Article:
Public Engagement with Science: Defining and Measuring Success
Sep. 4, 5, 11, 12, 2020 Online
Methods and modes for public engagement with science have proliferated over the past two decades. “Public engagement with science” is now used to describe everything from the public consumption of scientific information to collaborative research endeavors, where the public shapes both the direction and development of scientific research. What counts as a successful public engagement, however, has become increasingly murky, particularly as deficit model thinking (that the goal is getting the public to think like– or at least agree with– the scientists) has been problematized.
This conference will bring together practitioners of public engagement techniques in order to think carefully about what should count as success and how to measure success. We do not think there is one best answer to this question. What is more likely is that depending on the forms of public engagement pursued, we aim at different kinds of success. This conference will help to organize the forms of public engagement, so that what should count as success (and how we might measure such success) can be shared and debated, and a richer, clearer texture of possibilities becomes available to practitioners moving forward.
We conceive of engagement as differentiated from the broader category of communication and outreach by the expectation that the public provide some constructive input into the products of the endeavor. Thus, public engagement has to be more than merely learning from scientists or science communications, with the public independently making meaning from or deploying what they have learned. The process of engagement must take input from the public that helps build the results of the process. This conference will focus on engagement so understood.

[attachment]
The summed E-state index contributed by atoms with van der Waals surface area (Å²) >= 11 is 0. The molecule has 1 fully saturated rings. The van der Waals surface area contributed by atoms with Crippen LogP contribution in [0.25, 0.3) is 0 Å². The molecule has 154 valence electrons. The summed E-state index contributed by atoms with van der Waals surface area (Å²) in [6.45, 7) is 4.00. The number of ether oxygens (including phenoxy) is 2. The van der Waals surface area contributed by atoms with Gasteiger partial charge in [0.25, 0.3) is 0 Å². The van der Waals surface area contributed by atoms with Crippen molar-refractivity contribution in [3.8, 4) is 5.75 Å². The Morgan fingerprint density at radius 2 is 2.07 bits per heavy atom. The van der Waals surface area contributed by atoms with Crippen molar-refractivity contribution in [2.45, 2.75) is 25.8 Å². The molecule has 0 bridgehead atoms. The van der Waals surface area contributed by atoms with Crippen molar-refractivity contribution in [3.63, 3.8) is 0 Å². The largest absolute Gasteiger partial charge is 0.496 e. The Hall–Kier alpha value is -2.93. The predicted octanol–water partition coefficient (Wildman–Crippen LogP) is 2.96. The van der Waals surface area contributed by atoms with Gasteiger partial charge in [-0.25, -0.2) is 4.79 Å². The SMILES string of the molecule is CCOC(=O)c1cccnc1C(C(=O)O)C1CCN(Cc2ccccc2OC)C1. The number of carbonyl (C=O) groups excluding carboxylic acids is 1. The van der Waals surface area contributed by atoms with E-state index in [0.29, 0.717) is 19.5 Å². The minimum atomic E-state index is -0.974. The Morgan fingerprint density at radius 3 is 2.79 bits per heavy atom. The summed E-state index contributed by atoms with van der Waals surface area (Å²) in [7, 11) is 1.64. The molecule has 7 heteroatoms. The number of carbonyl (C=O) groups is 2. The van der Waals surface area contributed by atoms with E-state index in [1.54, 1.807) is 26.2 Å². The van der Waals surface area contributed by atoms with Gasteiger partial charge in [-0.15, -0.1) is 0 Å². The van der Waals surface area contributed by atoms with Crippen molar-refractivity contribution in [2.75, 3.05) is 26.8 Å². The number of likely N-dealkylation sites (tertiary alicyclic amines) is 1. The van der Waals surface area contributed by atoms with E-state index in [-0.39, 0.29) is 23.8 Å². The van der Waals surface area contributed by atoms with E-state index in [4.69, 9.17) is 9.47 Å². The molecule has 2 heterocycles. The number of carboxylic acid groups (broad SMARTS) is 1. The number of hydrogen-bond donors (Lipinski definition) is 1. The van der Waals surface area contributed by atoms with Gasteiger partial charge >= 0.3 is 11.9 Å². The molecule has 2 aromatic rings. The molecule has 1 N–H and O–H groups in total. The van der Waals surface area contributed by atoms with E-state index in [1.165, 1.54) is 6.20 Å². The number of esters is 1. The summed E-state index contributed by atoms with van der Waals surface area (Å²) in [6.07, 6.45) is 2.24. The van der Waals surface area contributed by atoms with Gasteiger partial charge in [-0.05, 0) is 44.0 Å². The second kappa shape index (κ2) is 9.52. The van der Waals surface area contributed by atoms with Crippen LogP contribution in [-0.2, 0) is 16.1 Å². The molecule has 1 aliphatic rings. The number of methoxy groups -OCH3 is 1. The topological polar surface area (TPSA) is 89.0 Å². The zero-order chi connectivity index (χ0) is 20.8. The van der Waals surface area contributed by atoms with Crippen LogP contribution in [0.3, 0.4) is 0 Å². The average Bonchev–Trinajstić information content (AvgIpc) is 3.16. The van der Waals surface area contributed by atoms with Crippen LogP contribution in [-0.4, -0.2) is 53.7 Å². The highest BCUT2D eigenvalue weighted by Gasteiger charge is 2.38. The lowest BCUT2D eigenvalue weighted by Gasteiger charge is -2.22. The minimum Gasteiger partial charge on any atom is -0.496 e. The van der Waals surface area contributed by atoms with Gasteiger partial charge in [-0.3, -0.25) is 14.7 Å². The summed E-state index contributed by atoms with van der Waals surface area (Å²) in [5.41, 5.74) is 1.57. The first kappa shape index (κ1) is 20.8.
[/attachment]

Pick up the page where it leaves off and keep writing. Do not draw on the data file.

The conference will be organized around how the public is conceptualized in engagement practices. Some engagement efforts work with whomever volunteers to participate. Some efforts work with identified stakeholders whose participation is sought. Some efforts work with a carefully constructed demographically representative sample. Some efforts work a particular community (a subset of the broader public), often using some of the three approaches above, for whom an engagement process is thought to be particularly helpful or needed. Each way of conceiving the public brings an important, but different, set of strengths to a public engagement process and each raises particular challenges. Finally, there is also work that engages publics across political sovereignty boundaries that raises additional challenges.
Across these different ways of thinking about the public in public engagement, different modes of engagement can be deployed, with different aims and different strategies. This conference will bring together practitioners for each of these conceptualizations of the public to share the benefits and pitfalls that are encountered, and to share knowledge of how to define and measure success within, and across, each.